Posted by Mitch on 30th May 2019
The other day I posted something on LinkedIn.
As with a lot of my posts on LinkedIn, it was about recruitment advertising, which in itself is unsurprising because… I HAVE FUCKING COPYWRITING COURSES TO SELL!!!
Sorry about that. That was just my safety valve going off in response to a few people who think I’m boring because I talk about recruitment advertising a lot. Yeah I agree, trying to make a living is boring. If I had my way, I’d just fuck-about doing other shit and just turn up to the Copywriting for Recruiters training courses I run with Jackie, which by the way, would have magically filled themselves.
Anyway, that’s the plug for the training course out of the way…
This particular LinkedIn post was drawing attention to what some people complained was a minor and insignificant aspect of a recruitment advert – namely that of the Call to Action. The Call to Action (CTA) in any advert, is where the reader can see what they need to do to find out more about the product or service being advertised.
In this case it’s a job – something some people might categorise as being quite important.
The point I was making in the LinkedIn post was that any job ad that only gives the reader the option of sending a CV is probably going to lose one or two potentially interesting candidates who don’t have an up to date CV on account of them not needing one because they’re in a job they don’t need to leave.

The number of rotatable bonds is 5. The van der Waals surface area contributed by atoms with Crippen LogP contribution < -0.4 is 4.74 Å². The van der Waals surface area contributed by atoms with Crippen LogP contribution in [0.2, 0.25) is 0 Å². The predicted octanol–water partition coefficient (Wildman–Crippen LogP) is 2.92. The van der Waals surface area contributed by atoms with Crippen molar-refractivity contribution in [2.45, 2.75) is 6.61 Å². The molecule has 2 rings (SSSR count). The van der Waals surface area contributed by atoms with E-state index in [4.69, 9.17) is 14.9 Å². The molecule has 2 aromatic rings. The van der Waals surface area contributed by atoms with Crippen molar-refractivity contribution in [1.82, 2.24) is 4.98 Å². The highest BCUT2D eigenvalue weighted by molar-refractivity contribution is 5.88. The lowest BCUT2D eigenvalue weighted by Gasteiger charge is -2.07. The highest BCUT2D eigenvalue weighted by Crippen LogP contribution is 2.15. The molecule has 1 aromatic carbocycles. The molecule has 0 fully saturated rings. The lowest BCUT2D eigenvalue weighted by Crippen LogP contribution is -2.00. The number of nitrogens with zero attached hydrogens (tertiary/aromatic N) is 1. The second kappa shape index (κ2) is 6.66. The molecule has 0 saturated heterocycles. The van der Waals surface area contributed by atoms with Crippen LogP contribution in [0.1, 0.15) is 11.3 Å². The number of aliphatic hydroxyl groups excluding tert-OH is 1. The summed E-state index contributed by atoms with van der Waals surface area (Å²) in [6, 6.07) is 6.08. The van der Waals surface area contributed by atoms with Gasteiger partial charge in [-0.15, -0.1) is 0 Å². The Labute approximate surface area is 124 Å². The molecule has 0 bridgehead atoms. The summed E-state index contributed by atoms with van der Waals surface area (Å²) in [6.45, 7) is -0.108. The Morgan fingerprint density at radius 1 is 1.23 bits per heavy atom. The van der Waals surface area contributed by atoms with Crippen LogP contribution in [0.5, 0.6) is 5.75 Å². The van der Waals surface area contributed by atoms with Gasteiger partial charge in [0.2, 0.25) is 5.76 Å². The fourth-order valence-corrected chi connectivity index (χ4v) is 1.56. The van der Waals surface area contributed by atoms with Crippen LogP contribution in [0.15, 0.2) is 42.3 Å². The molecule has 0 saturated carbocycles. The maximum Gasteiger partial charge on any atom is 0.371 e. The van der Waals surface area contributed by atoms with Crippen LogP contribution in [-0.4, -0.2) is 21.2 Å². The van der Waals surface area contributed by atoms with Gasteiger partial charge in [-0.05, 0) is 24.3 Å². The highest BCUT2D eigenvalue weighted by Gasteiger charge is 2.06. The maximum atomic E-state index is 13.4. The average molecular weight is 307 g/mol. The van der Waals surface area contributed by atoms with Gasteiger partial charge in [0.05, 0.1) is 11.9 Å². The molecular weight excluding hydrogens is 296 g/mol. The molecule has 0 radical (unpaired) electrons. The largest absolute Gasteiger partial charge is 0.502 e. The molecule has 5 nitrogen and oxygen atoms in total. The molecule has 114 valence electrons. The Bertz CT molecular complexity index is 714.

If at this point you’re asking “If they don’t need a job why are they looking at job ads” then I would respectfully suggest that you get some training on understanding the psychology of passive candidates.
Here’s the big reveal.
There is no “minor issue” in recruitment.
Recruitment is a massive bundle of minor issues – all of which when looked at in isolation, may look insignificant. But they’re not.
That’s because as recruiters, we are all in the business of small marginal gains.
What that means within the context of the CTA, is that if you can make it easier for the right candidate to express some interest or curiosity without having to send their CV (either because they don’t want to or can’t because it’s not up to date) then you really ought to do that.
Because if doing that means you’re getting one extra qualified candidate who turns out to be the right person for the job, you owe that to your client, your employer and yourself.
One of the disadvantages recruitment advertising has compared to other forms of advertising is that it’s more limiting in where it can be taken creatively. But that’s also one of its key advantages – because unlike most other ad campaigns, a recruitment advert only has to find one customer for it to have been successful.
So anything you can do that encourages that one extra qualified person to explore your job vacancy (who otherwise would probably have done nothing) has got to be worth doing.
The reality is that any job ad that ends with “To be considered for this job please send your CV to…” is probably the final sentence in a piece of content that reads more like a ransom note than an advert that anyone’s going to want to read.
So, if you do manage to get a qualified person to read to the end of your job ad only to then lose them because they don’t have a current CV, at best it’s professional negligence.
That’s the number of responses any job ad needs, if it’s the right one.